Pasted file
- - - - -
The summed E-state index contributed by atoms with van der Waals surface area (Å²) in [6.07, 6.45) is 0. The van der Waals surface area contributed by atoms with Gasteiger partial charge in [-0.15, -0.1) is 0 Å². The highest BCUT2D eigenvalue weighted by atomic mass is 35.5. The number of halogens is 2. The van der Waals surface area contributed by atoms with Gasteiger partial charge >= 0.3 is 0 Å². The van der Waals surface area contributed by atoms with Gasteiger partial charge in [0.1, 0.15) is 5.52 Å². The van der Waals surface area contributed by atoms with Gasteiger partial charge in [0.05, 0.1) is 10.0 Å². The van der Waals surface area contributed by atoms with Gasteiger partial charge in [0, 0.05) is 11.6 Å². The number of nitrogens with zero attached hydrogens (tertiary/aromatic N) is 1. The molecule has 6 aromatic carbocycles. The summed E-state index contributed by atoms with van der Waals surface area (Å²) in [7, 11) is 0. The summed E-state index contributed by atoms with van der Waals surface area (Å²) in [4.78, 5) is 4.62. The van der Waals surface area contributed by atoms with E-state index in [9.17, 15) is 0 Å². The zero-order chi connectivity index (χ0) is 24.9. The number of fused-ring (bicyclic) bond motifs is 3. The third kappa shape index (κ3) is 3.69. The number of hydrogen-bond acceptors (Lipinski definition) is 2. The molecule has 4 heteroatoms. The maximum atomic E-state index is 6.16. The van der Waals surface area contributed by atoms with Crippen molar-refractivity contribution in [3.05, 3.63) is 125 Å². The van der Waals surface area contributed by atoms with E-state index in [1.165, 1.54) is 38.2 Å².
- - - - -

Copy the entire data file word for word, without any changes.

The summed E-state index contributed by atoms with van der Waals surface area (Å²) in [6.07, 6.45) is 0. The van der Waals surface area contributed by atoms with Gasteiger partial charge in [-0.15, -0.1) is 0 Å². The highest BCUT2D eigenvalue weighted by atomic mass is 35.5. The number of halogens is 2. The van der Waals surface area contributed by atoms with Gasteiger partial charge >= 0.3 is 0 Å². The van der Waals surface area contributed by atoms with Gasteiger partial charge in [0.1, 0.15) is 5.52 Å². The van der Waals surface area contributed by atoms with Gasteiger partial charge in [0.05, 0.1) is 10.0 Å². The van der Waals surface area contributed by atoms with Gasteiger partial charge in [0, 0.05) is 11.6 Å². The number of nitrogens with zero attached hydrogens (tertiary/aromatic N) is 1. The molecule has 6 aromatic carbocycles. The summed E-state index contributed by atoms with van der Waals surface area (Å²) in [7, 11) is 0. The summed E-state index contributed by atoms with van der Waals surface area (Å²) in [4.78, 5) is 4.62. The van der Waals surface area contributed by atoms with E-state index in [9.17, 15) is 0 Å². The zero-order chi connectivity index (χ0) is 24.9. The number of fused-ring (bicyclic) bond motifs is 3. The third kappa shape index (κ3) is 3.69. The number of hydrogen-bond acceptors (Lipinski definition) is 2. The molecule has 4 heteroatoms. The maximum atomic E-state index is 6.16. The van der Waals surface area contributed by atoms with Crippen molar-refractivity contribution in [3.05, 3.63) is 125 Å². The van der Waals surface area contributed by atoms with E-state index in [1.165, 1.54) is 38.2 Å².